News

Speed Zones and Mitigating Traffic in Community Associations

By:Eisinger, Brown, Lewis, Frankel and Chaiet - July 2, 2019

 
We are often asked to provide our opinion and guidance regarding the rights and duties of Associations to install speed/traffic control devices and/or otherwise manage traffic on Association Property.  Many Associations experience problems with drivers exceeding acceptable speed limits along Association roadways.  Some Associations have gone to great lengths to address this problem, by installing speed bumps, imposing “speeding tickets” and/or fines.

As a preliminary matter, the Association may wish to adopt reasonable rules and regulations, and otherwise undertake measures to protect the health, safety and welfare of the Condominium Property and its residents.  The Association’s governing documents generally empower Associations to operate the Condominium Property and promulgate and amend Rules and Regulations respecting the use of Condominium Property.  However, most often, the governing documents do not specifically address the Association’s rights and duties related to the management of traffic on Association Property, including speed limitations and the installation, management and maintenance of traffic control devices.

Chapter 316, Florida Statutes known as the State Uniform Traffic Control, governs the installation and maintenance of traffic control devices, including those signs and pavement markings on private property.  Fla. Stat. §316.0747 requires that traffic control devices, including signs and pavement markings on private property, be in conformance with the uniform system of traffic control devices adopted by the Department of Transportation.  Any traffic control devices installed and/or maintained by the Association must comply with the standards set forth by the Manual on Uniform Traffic Devices adopted by the Department of Transportation (the “Manual”).  The Manual contains the standards and specifications regarding design, installation and placement of traffic control devices.  Likewise, the Manual of Uniform Minimum Standards for Design, Construction and Maintenance (the “Florida Greenbook”) provides criteria for public streets, roads, and highways used by the public for vehicular and pedestrian travel, sets
forth requirements associated with speed bumps.   Private roads open to public travel are subject to the same traffic control standards as public streets and highways.  However, State and/or local highway agencies do not necessarily have specific authority or enforcement responsibility for traffic control devices on private roads to ensure compliance with the Manual.  The owners or parties responsible for the private roads (i.e., the Association) are encouraged to bring their traffic control devices into compliance with the Manual, and those who do not may be exposed to increased tort liability.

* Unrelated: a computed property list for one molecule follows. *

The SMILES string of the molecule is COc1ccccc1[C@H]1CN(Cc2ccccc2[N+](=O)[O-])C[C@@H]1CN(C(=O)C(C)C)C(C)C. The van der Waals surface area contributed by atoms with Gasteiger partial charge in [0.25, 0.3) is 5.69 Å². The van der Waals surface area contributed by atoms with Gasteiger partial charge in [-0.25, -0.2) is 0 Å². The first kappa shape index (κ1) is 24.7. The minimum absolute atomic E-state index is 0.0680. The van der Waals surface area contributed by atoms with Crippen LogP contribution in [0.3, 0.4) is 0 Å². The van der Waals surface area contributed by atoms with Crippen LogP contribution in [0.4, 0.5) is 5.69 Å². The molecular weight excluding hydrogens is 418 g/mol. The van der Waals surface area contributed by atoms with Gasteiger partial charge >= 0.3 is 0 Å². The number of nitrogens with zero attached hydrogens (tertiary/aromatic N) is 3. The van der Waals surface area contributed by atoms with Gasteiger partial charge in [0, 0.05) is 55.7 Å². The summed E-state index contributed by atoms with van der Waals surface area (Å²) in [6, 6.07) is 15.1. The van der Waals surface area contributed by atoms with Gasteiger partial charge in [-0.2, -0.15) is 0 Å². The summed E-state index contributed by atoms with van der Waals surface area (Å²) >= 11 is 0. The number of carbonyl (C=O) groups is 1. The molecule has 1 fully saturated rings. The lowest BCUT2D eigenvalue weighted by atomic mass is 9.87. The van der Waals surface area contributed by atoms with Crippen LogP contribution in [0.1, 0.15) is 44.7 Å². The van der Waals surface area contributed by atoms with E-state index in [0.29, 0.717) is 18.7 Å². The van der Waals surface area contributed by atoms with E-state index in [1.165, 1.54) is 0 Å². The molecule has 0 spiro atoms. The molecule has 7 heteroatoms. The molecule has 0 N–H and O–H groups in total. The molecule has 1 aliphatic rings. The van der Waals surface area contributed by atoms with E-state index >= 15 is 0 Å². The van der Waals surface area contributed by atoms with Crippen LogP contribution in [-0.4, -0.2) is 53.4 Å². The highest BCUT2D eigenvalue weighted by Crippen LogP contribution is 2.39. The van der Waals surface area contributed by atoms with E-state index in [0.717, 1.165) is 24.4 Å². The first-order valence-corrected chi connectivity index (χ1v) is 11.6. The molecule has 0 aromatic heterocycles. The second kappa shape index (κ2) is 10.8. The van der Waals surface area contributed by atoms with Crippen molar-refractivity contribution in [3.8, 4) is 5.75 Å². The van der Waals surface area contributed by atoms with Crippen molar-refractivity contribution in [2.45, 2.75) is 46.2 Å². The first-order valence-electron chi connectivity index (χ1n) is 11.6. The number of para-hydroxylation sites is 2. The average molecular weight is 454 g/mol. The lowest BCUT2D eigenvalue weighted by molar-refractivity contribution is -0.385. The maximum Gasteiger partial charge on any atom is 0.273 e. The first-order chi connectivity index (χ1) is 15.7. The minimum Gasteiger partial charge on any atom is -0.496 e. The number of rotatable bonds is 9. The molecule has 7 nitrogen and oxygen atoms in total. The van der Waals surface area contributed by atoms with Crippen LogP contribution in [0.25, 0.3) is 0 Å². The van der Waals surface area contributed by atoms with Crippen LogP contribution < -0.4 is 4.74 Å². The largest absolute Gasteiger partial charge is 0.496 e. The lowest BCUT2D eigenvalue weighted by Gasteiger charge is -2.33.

The installation and maintenance of traffic control devices, stop signs, speed bumps and the like, may require municipal approval.  Municipalities often incorporate the requirements of the Manual into their zoning requirements, building and occupancy permits and similar regulation in order to exercise some control over private properties.  We are aware of instances where Associations have installed speed bumps without obtaining municipal approval, and have had to subsequently remove same.
 
Some municipalities do not permit speed bumps because they interfere with access by emergency vehicles.  Thus, it is important to consult with the city and county prior to the installation of any traffic control device, irrespective of whether same conforms with the Manual.

Pursuant to Fla. Stat. §316.006(2)(b), a municipality may exercise jurisdiction over any private road or roads, if the municipality and the party that owns or controls such road enter into an agreement for municipal traffic control jurisdiction over the road or roads encompassed by such agreement.  In the past, we’ve had several of our clients enter into traffic control agreements with their local municipalities, allowing law/traffic enforcement agencies to monitor and enforce traffic over private property.  An Association may want to consider enlisting the help of its local police agency to enforce ongoing speeding problems, whether on a permanent or periodic basis.

Lastly, separate and apart from the installation of traffic control devices, the Association may opt for implementation of fines with regard to Unit Owners and/or Residents that are observed driving in excess of the posted speed limits.  The Association may adopt reasonable rules and regulations as to (1) the maximum speed limit at the property and (2) the prohibition of cutting through parking lots to avoid speed bumps.    To the extent that a Unit Owner or Resident fails to abide by said rules and regulations, the Association in accordance with its governing documents and Fla. Stat. §718.303, may levy fines against unit owners, occupants, licensees or invitees for failure to abide by any provision of the Declaration or the By-Laws rules of the Association.  In order to implement such fines, the Association would need to strictly comply with the statutory notice and hearing requirements set forth in Fla. Stat. §718.303.

Carolina Sznajderman Sheir is an associate at Eisinger, Brown, Lewis, Frankel & Chaiet, P.A. She focuses her practice on real estate law, community association law, commercial litigation and developer representation.  She can be reached at csheir@eisingerlaw.com or 954-894-8000 ext. 238.

Eisinger, Brown, Lewis, Frankel & Chaiet, P.A., is a full service Florida law firm focusing on community association law, real estate law, developer representation, commercial litigation and insurance law. For more info visit eisingerlaw.com.